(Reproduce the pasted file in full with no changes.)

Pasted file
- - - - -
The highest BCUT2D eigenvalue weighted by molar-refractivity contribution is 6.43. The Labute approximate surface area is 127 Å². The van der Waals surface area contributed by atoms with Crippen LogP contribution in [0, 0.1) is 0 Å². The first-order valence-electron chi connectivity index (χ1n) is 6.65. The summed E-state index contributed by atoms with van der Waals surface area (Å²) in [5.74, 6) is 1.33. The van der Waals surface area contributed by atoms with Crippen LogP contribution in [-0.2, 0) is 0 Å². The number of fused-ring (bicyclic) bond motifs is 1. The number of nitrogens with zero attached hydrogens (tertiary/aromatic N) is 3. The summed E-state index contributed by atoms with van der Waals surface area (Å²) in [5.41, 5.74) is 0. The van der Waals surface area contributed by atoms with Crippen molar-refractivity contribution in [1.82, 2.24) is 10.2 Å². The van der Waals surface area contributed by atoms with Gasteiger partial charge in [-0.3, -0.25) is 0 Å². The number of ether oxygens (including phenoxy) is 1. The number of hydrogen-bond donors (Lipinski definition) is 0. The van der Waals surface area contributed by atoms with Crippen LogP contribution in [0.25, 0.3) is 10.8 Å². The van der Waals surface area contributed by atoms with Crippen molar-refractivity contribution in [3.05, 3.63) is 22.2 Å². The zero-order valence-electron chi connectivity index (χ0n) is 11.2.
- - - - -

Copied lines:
The highest BCUT2D eigenvalue weighted by molar-refractivity contribution is 6.43. The Labute approximate surface area is 127 Å². The van der Waals surface area contributed by atoms with Crippen LogP contribution in [0, 0.1) is 0 Å². The first-order valence-electron chi connectivity index (χ1n) is 6.65. The summed E-state index contributed by atoms with van der Waals surface area (Å²) in [5.74, 6) is 1.33. The van der Waals surface area contributed by atoms with Crippen LogP contribution in [-0.2, 0) is 0 Å². The number of fused-ring (bicyclic) bond motifs is 1. The number of nitrogens with zero attached hydrogens (tertiary/aromatic N) is 3. The summed E-state index contributed by atoms with van der Waals surface area (Å²) in [5.41, 5.74) is 0. The van der Waals surface area contributed by atoms with Crippen molar-refractivity contribution in [1.82, 2.24) is 10.2 Å². The van der Waals surface area contributed by atoms with Gasteiger partial charge in [-0.3, -0.25) is 0 Å². The number of ether oxygens (including phenoxy) is 1. The number of hydrogen-bond donors (Lipinski definition) is 0. The van der Waals surface area contributed by atoms with Crippen LogP contribution in [0.25, 0.3) is 10.8 Å². The van der Waals surface area contributed by atoms with Crippen molar-refractivity contribution in [3.05, 3.63) is 22.2 Å². The zero-order valence-electron chi connectivity index (χ0n) is 11.2.